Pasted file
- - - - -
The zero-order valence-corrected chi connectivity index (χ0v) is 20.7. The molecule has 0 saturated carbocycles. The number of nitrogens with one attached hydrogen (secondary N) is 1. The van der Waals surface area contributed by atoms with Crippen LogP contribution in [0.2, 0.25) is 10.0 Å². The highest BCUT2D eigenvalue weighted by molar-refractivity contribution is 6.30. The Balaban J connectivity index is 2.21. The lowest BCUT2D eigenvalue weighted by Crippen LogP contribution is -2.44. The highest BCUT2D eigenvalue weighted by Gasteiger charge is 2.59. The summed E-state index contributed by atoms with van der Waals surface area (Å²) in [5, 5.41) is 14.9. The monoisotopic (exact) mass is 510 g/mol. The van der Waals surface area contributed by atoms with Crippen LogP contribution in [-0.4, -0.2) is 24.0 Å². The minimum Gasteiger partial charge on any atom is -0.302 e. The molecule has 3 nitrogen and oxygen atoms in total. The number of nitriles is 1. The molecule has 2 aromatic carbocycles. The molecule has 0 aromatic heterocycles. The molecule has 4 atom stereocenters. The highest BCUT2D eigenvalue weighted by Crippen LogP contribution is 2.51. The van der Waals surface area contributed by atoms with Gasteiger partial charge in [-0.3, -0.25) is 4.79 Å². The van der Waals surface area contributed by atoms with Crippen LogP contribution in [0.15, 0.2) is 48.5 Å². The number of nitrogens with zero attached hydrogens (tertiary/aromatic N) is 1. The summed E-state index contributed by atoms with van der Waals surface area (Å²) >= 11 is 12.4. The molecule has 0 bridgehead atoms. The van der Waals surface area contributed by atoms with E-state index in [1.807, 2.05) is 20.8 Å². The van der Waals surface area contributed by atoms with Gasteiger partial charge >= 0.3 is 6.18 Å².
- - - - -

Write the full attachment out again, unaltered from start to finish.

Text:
The zero-order valence-corrected chi connectivity index (χ0v) is 20.7. The molecule has 0 saturated carbocycles. The number of nitrogens with one attached hydrogen (secondary N) is 1. The van der Waals surface area contributed by atoms with Crippen LogP contribution in [0.2, 0.25) is 10.0 Å². The highest BCUT2D eigenvalue weighted by molar-refractivity contribution is 6.30. The Balaban J connectivity index is 2.21. The lowest BCUT2D eigenvalue weighted by Crippen LogP contribution is -2.44. The highest BCUT2D eigenvalue weighted by Gasteiger charge is 2.59. The summed E-state index contributed by atoms with van der Waals surface area (Å²) in [5, 5.41) is 14.9. The monoisotopic (exact) mass is 510 g/mol. The van der Waals surface area contributed by atoms with Crippen LogP contribution in [-0.4, -0.2) is 24.0 Å². The minimum Gasteiger partial charge on any atom is -0.302 e. The molecule has 3 nitrogen and oxygen atoms in total. The number of nitriles is 1. The molecule has 2 aromatic carbocycles. The molecule has 0 aromatic heterocycles. The molecule has 4 atom stereocenters. The highest BCUT2D eigenvalue weighted by Crippen LogP contribution is 2.51. The van der Waals surface area contributed by atoms with Gasteiger partial charge in [-0.3, -0.25) is 4.79 Å². The van der Waals surface area contributed by atoms with Crippen LogP contribution in [0.15, 0.2) is 48.5 Å². The number of nitrogens with zero attached hydrogens (tertiary/aromatic N) is 1. The summed E-state index contributed by atoms with van der Waals surface area (Å²) >= 11 is 12.4. The molecule has 0 bridgehead atoms. The van der Waals surface area contributed by atoms with E-state index in [1.807, 2.05) is 20.8 Å². The van der Waals surface area contributed by atoms with Gasteiger partial charge >= 0.3 is 6.18 Å².